LAS VEGAS — Electric cars and autonomous vehicles are coming to the U.S. and have great potential to disrupt the automotive status quo, but there's still time for automakers and retailers to embrace the change and incorporate it into their business models, Henio Arcangeli Jr., senior vice president at American Honda Motor Co., told a dealer meeting.
"My advice to you is don't panic," Arcangeli told dealers at a Monday luncheon for the American International Automobile Dealers Association, which is celebrating its 50th anniversary. "Instead, think about what you can do to take a larger share of the business that's out there."
The Honda executive was talking specifically about dealer fears that electrification can hurt profitability since EVs generally need less service than gasoline-powered vehicles. For example, EVs don't need oil changes or tune-ups, and their service schedule is more focused on tires, brakes and software.
"There is a real opportunity here for dealers to better compete with third-party repair facilities, which presently service approximately two-thirds of the vehicles today," Arcangeli said during his keynote address. "As vehicles become even more technical with the advance of electrified, automated and connected technologies, customers will need your business — and for longer than the typical three-year period of a new car.
As part of the AIADA event, dealers welcomed the organization's incoming chairman, Jason Courter, a Seattle-area Honda dealer. And they celebrated the work of outgoing chair Howard Hakes, a California Toyota dealer who championed the new North American trade accord, traveling repeatedly to Washington to lobby on behalf of dealers on a variety of trade issues.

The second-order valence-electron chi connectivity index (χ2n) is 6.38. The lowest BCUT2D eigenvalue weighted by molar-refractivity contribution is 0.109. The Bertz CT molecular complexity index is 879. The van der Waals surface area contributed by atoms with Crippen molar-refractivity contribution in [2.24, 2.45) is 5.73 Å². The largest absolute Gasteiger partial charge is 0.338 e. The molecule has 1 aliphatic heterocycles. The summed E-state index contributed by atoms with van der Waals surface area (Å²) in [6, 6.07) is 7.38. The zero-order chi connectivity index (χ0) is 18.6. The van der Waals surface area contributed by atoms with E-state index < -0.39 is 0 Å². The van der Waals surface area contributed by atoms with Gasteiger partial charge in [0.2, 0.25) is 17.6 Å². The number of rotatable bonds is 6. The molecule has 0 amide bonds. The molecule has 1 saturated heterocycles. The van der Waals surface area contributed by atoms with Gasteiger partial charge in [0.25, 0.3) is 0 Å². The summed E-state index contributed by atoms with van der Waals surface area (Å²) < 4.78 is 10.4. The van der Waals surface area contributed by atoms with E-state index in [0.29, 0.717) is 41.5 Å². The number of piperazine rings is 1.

AIADA members also recognized Jim Lentz, CEO of Toyota Motor North America, who retires April 1.
Arcangeli spoke on the sidelines of the National Automobile Dealers Association Show in Las Vegas, where the threat of EVs and autonomous vehicles to the current retail model was an important topic.
Fortunately, Arcangeli said, the future may not be coming quite as fast as was hyped and feared. Rather, the deployment of electric and autonomous vehicles should come gradually enough for OEMs and dealers to prepare themselves.
"Reading the many news headlines over the past two years, you would have thought car ownership would be a thing of the past. And we all would have arrived today in a driverless, shared vehicle. But that view has begun to change of late," Arcangeli told retailers of international nameplates such as Honda, Toyota, Hyundai, BMW, Volkswagen and Mercedes-Benz.
"The notion of a shared vehicle for personal use remains daunting at best. So I believe vehicle ownership will continue to be the dominant means by which the vast majority of customers in the U.S. engage with our products for some time to come," Arcangeli said. "That means we all must work at advancing the customer relationship and brand loyalty that will enable us to maintain strong and profitable businesses into the future.
The executive noted that Honda is also celebrating its 50th anniversary in the U.S. International automakers and their U.S. dealers have also been change agents for the auto industry, he said, bringing additional competition and consumer choice.